Augustana’s German program is suspended until further notice, Executive Vice President and Provost Colin Irvine announced during the early October faculty meeting.
Suspension of the German major means that no new students will be admitted to the program, but the current students will be able to complete their studies.
“In keeping with our commitment to provide an excellent academic experience for every student in every program and department, we have elected to teach out this program for current majors and minors and suspend it until further notice,” Irvine said.
The main reason the major has been suspended is due to decreasing German major enrollment.
“Interest among incoming freshmen has been and remains low,” Irvine said. “Since 2010 and 2011, we have had an average of less than one incoming freshman per year identifying German as their major. These numbers and the challenges they represent are compounded by pressures on our operating budget in Academic Affairs and by the fact that the one faculty member in the German program will retire at the end of the 2020-2021 academic year.”
According to Pilar Cabrera Fonte, associate modern foreign languages professor, the main professor for German, Stephan Lhotzky is the faculty member with plans to retire.
Irvine said German enrollment has been flat and trending down since 2010 when there were 12 students in the major to this year with only five. After the upcoming spring semester, only two of those students will remain.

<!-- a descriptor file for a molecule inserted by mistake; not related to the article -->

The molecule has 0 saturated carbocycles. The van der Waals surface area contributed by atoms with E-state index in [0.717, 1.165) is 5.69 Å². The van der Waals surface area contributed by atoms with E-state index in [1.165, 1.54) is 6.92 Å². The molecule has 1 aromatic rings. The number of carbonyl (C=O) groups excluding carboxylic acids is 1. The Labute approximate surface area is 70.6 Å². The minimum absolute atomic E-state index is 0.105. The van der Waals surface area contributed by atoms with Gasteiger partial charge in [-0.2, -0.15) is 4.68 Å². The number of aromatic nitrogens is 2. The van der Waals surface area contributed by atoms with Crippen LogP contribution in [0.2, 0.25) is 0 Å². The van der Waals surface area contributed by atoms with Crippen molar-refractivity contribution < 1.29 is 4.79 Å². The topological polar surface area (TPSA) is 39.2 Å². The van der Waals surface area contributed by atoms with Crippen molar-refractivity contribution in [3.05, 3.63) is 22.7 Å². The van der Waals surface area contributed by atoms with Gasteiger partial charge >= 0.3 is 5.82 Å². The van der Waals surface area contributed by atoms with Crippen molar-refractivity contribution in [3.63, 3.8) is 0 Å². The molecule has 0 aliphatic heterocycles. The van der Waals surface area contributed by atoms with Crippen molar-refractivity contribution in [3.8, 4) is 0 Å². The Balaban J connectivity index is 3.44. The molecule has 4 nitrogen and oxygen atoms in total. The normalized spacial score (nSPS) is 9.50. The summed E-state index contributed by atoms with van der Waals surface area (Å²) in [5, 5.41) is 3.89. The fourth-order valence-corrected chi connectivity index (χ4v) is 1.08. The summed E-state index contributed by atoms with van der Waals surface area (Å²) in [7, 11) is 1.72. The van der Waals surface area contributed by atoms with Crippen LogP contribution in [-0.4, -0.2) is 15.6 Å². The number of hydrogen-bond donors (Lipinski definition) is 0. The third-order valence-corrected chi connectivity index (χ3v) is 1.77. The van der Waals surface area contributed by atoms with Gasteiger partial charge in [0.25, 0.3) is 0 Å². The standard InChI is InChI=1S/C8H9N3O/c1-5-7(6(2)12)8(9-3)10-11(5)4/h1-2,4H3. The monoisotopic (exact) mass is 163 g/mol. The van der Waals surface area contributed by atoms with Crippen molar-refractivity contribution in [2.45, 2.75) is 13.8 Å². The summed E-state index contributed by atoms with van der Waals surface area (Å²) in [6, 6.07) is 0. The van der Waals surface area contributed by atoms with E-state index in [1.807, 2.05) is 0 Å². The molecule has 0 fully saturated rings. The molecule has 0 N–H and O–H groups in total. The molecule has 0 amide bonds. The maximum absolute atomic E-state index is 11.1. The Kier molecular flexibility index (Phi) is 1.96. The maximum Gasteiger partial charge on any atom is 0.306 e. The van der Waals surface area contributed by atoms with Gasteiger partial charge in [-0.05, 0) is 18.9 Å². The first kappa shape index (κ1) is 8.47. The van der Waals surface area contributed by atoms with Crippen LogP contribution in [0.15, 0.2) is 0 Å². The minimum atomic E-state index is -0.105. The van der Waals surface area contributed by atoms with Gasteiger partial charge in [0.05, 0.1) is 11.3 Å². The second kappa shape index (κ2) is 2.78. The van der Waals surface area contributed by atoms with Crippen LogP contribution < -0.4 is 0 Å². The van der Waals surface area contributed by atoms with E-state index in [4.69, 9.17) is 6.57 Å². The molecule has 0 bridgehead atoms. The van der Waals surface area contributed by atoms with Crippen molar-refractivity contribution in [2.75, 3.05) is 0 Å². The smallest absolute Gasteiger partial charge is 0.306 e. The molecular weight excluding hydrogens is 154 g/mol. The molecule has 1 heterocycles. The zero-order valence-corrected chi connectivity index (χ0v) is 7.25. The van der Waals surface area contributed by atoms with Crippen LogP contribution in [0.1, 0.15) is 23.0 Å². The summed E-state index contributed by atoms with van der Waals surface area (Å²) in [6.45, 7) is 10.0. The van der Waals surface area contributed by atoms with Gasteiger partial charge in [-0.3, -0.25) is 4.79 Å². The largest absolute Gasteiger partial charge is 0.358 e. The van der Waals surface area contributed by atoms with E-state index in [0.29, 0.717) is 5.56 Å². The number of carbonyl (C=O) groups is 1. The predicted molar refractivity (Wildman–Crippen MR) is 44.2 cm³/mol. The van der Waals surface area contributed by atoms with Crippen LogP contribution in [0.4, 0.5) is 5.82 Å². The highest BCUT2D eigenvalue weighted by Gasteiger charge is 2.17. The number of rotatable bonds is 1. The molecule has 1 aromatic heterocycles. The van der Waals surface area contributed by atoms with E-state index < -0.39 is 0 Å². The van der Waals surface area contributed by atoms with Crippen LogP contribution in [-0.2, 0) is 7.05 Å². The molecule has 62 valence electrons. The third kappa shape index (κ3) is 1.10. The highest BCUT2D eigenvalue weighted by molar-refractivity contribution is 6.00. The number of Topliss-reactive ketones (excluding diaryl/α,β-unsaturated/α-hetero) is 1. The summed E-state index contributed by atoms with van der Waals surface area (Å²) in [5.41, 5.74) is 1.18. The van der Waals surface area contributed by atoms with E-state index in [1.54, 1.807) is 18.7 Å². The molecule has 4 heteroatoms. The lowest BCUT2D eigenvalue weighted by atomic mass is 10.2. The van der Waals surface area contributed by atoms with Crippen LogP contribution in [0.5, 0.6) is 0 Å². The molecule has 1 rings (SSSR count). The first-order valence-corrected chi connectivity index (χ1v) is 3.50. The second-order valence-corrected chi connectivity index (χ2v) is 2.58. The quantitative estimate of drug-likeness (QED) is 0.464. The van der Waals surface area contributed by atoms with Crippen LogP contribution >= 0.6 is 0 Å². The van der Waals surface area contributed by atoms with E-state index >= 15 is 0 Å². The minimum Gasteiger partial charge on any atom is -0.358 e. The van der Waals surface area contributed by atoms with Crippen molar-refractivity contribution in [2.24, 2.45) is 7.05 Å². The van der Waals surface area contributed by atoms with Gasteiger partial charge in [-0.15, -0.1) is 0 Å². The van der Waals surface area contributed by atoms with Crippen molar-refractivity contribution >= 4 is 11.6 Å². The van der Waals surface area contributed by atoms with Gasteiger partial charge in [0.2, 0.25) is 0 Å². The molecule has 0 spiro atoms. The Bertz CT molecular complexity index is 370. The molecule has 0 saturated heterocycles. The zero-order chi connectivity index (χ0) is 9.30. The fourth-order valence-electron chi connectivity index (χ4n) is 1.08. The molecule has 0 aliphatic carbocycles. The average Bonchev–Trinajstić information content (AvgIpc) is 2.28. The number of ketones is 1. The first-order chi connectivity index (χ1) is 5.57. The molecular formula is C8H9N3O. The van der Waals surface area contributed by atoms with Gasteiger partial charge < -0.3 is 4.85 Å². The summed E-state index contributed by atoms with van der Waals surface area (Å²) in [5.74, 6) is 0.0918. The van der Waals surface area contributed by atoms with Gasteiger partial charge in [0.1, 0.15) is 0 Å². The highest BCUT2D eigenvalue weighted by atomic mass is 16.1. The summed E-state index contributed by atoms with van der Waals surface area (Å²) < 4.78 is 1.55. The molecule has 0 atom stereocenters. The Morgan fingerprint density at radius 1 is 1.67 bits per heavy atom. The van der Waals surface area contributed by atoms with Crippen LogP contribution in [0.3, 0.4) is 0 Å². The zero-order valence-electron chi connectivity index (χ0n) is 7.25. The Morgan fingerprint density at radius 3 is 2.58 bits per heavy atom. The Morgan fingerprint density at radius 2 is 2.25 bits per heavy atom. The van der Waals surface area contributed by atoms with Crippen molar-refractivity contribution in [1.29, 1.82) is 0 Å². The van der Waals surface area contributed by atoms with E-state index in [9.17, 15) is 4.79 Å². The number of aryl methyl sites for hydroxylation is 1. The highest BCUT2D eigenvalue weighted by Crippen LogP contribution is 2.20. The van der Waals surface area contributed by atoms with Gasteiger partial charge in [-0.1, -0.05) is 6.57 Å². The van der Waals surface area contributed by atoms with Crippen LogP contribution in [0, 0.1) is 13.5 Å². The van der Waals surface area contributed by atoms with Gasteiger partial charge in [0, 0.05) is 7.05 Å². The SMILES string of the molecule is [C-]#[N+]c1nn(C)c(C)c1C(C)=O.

“Once those students that are currently enrolled have all graduated, the university will reevaluate the status of the program,” said Cabrera Fonte. “My department is hopeful that will be an opportunity to relaunch the program.”
Senior German and education double major Sarah Bell was shocked by the news.
“I think it’s kinda sad that it could go away,” she said. “I think German was part of the reason I chose Augustana. It also provides a lot of opportunities for those of us that want to go into German.”
Among those opportunities are an assistantship postgraduate program and both semester and J-term study abroad trips.
Bell said she was planning on studying in Germany during spring 2021, but the pandemic caused her to change her plans.
“If there is one thing that 2020 has taught us, it’s that we cannot anticipate the future, though we should plan – in as much as that is possible – for multiple scenarios and thus be open to numerous possibilities and partnerships,” Irvine said. “In other words, by suspending the major as opposed to discontinuing it definitively, we give ourselves and future faculty, leaders and students options for reviving it, should those options become feasible and tenable.”
For the program to return from suspension, student demand would have to increase and the program would have to be delivered differently, Irvine said. He added that the program could possibly be delivered with a partnership to another institution or as a part of another program on campus.
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